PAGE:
Conducting business during challenging times, mitigating risk, and planning for worst case scenarios is nothing new for the trucking industry. COVID-19, while unprecedented, is no different than many common daily challenges for trucking companies. To be successful, keep it simple. Know the rules, have a plan and execute the plan. While we provide some general guidance below, it's always best to consult an attorney about specific compliance questions.
We provide important legal developments, summaries and analyses impacting those involved in the trucking industry and the defense of trucking-related claims and lawsuits.
The Federal Motor Carrier Safety Administration (FMCSA) yesterday published proposed rulemaking to the hours of service rules in an effort to increase safety by providing drivers additional flexibility.
Sandberg Phoenix & von Gontard Associate Larry Hall recently completed the Illinois Trucking Association’s (ITA) Leadership Training Program. The multi-session program focuses on developing a range of leadership skills, meetings with ITA leadership, industry specific and communications training, and eduction on the promotion of the trucking industry. Larry was one of 15 graduates of the class.
A controversial topic at many industry functions I have attended is whether trucking companies should ban or limit cellphone use by their drivers while behind the wheel of a commercial motor vehicle. This controversy was further illustrated in a recent article by David Wren entitled Lawsuit Settlement Could Lead to More Cellphone Bans by Trucking Firms. The article discusses a settlement agreement reached in a personal injury lawsuit, where the personal injury plaintiffs alleged the commercial vehicle operator was distracted because he was using a hands-free device to talk on his phone at the time of the crash.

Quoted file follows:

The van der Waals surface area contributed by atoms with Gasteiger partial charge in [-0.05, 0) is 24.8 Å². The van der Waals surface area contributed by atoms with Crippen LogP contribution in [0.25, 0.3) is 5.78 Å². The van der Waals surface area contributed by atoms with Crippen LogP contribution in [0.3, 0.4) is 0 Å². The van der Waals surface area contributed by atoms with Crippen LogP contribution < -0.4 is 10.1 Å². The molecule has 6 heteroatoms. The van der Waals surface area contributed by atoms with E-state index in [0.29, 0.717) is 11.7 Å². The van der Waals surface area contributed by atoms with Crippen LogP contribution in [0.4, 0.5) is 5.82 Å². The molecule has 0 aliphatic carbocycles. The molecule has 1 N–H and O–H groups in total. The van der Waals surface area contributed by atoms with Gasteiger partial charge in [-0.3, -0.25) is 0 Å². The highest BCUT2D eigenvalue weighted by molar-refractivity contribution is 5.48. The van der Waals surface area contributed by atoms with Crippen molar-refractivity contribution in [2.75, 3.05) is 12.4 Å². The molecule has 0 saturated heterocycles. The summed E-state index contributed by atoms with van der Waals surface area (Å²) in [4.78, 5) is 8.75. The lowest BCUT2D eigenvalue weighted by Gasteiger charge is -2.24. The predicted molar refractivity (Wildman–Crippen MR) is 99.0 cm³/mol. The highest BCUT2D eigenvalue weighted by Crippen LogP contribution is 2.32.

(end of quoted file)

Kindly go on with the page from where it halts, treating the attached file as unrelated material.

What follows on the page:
In May 2016, the United States Department of Labor published the long-awaited revision to regulations that will change the threshold for when an employer must pay an employee for overtime. The effective date of the new regulations is December 1, 2016, causing dramatic changes for employers. Within the first year of implementation, the update will automatically entitle over 4 million workers to overtime protections, unless employers update the positions to comply with the changes. The impending change will require employers to undertake workforce analysis and planning, including budget forecasting, to determine the best and most cost-efficient way to adapt to the changes to come.